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2013 Spectrum


            Now in its 24th year, SPECTRUM celebrates the creative work of area artists by promoting original, contemporary visual art in a wide array of media.  A total of 129 artists from Connecticut, New York and Massachusetts submitted close to 400 images online and by CD.  Of these, this year’s juror, Dr. Jill Deupi, Founding Director and Chief Curator of the Bellarmine Museum of Art, Fairfield University, selected 80 paintings, sculptures, works on paper and mixed media works.  Lydia Viscardi, Gallery Director and Curator said, “The Carriage Barn was very fortunate to have Dr. Jill Deupi as the juror for the show this year.  Her insight and careful selection process pared down the plethora of images submitted to an intriguing collection of contemporary and traditional work in all media that is a feast for the eyes and mind.  On behalf of the Carriage Barn, I thank all of the artists who submitted work as their interest in exhibiting at the Betty Barker Gallery supports this magnificent gallery space and its mission to encourage creativity and offer quality exhibitions to the community.”

In her general comments about the show, Dr. Deupi stated, “I was delighted to have been invited by Lydia Viscardi, Director of the Carriage Barn Arts Center, to judge Spectrum 2013.  It was an enjoyable experience and a truly memorable introduction to the CBAC.  I extend my heartfelt thanks not only to Lydia but also to the Center’s Board for their clear belief in the power and importance of art – your enlightened support enriches our communities and enhances humanity for the greater good of us all.

Spectrum 2013 received a remarkable range of submissions.  From encaustic to scratchboard, from steel to hemp, the breadth of media was quite astounding.  The quality of submissions, too, showcased tremendous technical skill as well as a critical infusion of both intellect and emotion.  It was rewarding and exciting to be able to spend long stretches of time in the company of so many powerful works of art.”

Dr. Deupi selected thirteen awards, many with cash prizes donated from local businesses including New Canaan’ Handwright Gallery and Framing, LLC who sponsored the Betty Barker Best in Show Award.  In addition to sponsorship of the awards provided by Karl Chevrolet and the Bank of New Canaan, the New Canaan Society for the Arts Board of Trustees also sponsored cash prizes.  In regard to the prize winners, Dr. Deupi stated, “Naturally, winnowing down the list of submissions was a challenge. It was that much more arduous to select the prize-winners, for all of the works in the show are deserving in their own measure.  I congratulate each and every exhibitor, and indeed those who submitted but were not selected this year, for a job extremely well done.  I also, of course, extend my sincere congratulations to the prize-winners: Your commitment to your art shines through.”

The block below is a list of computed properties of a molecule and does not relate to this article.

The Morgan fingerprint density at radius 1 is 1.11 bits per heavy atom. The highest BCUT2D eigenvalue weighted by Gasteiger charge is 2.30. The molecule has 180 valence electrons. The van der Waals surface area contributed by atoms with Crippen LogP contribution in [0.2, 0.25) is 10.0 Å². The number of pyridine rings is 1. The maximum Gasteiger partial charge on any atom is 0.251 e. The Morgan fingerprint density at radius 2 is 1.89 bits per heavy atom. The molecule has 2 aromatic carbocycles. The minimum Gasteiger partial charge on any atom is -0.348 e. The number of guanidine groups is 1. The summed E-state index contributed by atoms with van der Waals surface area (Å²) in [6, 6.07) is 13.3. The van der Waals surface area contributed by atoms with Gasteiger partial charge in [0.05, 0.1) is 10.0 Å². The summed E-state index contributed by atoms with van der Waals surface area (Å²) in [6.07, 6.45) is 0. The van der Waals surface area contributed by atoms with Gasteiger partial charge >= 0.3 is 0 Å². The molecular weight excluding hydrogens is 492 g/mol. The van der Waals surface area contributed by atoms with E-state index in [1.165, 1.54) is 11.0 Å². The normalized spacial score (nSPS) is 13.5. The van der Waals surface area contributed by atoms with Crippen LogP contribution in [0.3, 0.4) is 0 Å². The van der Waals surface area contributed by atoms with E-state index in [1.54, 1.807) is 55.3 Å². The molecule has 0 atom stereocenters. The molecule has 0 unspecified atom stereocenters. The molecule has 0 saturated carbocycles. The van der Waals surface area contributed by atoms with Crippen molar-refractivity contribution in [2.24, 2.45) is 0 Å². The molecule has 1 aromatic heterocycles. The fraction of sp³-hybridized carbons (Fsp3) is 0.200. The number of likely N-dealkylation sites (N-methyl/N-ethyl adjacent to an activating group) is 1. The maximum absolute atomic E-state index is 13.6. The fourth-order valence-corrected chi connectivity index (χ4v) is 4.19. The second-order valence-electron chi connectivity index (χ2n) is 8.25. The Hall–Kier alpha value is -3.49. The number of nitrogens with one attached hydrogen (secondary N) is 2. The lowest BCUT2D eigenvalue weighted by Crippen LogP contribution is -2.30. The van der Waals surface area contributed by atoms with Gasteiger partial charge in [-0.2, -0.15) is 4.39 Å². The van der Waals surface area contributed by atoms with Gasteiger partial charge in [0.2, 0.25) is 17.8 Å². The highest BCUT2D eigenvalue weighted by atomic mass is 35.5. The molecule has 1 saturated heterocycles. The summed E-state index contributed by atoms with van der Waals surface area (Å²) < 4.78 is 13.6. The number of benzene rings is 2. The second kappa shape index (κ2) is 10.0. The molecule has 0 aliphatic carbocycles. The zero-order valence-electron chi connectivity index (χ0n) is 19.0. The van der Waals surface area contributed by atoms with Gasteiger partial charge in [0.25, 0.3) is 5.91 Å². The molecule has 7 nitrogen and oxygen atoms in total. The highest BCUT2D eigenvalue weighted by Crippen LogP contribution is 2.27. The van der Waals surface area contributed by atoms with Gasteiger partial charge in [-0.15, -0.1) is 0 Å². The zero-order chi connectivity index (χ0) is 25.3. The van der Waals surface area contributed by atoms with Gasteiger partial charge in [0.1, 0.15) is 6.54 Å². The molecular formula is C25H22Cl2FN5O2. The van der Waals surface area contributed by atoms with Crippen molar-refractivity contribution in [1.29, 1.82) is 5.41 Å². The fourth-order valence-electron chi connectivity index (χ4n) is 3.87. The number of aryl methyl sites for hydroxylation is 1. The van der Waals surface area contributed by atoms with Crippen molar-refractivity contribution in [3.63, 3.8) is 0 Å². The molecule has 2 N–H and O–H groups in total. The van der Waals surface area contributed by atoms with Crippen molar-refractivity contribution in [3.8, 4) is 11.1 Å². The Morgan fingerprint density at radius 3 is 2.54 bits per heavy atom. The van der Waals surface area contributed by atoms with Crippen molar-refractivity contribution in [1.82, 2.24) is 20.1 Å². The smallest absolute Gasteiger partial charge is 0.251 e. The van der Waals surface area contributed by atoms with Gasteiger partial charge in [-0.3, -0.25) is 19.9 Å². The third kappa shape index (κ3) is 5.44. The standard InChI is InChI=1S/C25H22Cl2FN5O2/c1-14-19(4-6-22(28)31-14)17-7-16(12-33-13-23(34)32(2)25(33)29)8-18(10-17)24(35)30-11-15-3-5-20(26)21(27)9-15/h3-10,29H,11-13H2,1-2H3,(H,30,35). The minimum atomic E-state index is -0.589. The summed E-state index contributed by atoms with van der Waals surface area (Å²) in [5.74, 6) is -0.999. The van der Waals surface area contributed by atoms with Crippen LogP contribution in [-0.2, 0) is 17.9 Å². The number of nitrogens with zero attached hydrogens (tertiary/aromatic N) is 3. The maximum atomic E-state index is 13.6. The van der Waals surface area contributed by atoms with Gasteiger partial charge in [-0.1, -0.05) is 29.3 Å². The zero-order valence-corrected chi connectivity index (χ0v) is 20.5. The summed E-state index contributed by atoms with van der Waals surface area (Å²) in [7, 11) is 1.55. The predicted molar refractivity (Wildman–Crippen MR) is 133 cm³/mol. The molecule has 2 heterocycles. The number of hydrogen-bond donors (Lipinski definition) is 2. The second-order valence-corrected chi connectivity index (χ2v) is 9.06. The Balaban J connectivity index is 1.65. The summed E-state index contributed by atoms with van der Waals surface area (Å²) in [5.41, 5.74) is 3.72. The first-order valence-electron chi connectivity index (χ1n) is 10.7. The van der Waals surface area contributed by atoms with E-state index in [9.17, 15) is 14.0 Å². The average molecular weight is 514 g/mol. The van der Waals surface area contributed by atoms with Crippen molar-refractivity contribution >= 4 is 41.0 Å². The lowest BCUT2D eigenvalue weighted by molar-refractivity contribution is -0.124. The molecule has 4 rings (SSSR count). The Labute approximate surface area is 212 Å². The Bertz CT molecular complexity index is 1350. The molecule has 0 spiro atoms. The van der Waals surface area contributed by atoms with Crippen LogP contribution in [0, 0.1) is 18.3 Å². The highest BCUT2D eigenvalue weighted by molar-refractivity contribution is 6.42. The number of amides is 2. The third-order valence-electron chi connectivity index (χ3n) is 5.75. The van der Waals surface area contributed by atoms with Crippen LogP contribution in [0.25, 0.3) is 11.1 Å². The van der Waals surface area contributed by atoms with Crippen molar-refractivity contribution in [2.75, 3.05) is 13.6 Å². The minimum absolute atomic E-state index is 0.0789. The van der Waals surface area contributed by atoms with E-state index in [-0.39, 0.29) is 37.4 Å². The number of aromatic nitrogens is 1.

Second Chance by Marcia Spivak

Best in Show

Dr. Deupi provided comments on each of the prizewinners beginning with The Betty Barker Best in Show award winning steel sculpture, Second Chance, by Marcia Spivak.  “Spivak’s work has the cadence of a galloping horse racing the wind.  We feel the power and kinetic authority of this magisterial creature as it pauses to gracefully lift its foreleg before disappearing over the horizon.  In this, the artist has created magic – hitting the creative “sweet spot” that seamlessly melds tremendous technical skill with intelligence and sensitivity.  Brava!” said Dr. Deupi.

Storm Dunes by Souby Boski

First Prize Painting

First Prize in Painting was awarded to Souby Boski for Storm Dunes.  Dr. Deupi stated, “JMW Turner’s great Snow Storm: Hannibal and His Army Crossing the Alps of 1812 immediately springs to mind when looking at this work.  Like the 19th-century English master, Boski immerses us in a truly sublime scene: her vigorous impasto thrums on the canvas, like the forces of nature unleashed.  We are left feeling small and vulnerable, but for the brilliant dashes of yellow that break through the picture plane, consoling us and giving us hope.”

Primordial by Susan Leggitt

Second Prize Painting

Dr. Deupi awarded the Second Prize in Painting to Susan Leggitt for Primordial.  She commented, “The mark of a strong painting is the presentation of multiple interpretative layers and divergent emotional points of access, all contained within the skin of a well-executed work.  Leggitt hits these marks with her Primordial, which speaks to us on an essential, instinctual level without ever giving us concrete answers.  We are left to commune with the piece on our own, relying on our instincts and experiences to decide what this well-executed painting might mean and where it might lead us.”


Honorable Mention in Painting

Honorable Mention in Painting went to Pam Ackley for Mercury.  The juror said, “A symphony in white and silver, Pam Ackley’s Mercury embodies a monumentality that is quite unexpected in so humble a subject. A lone silvered “Mercury” glass jar dominates the picture field, as reflected light (which streams in through the window just visible on its shoulder) resonates through the canvas. It is restrained and elegant yet still visceral in effect.”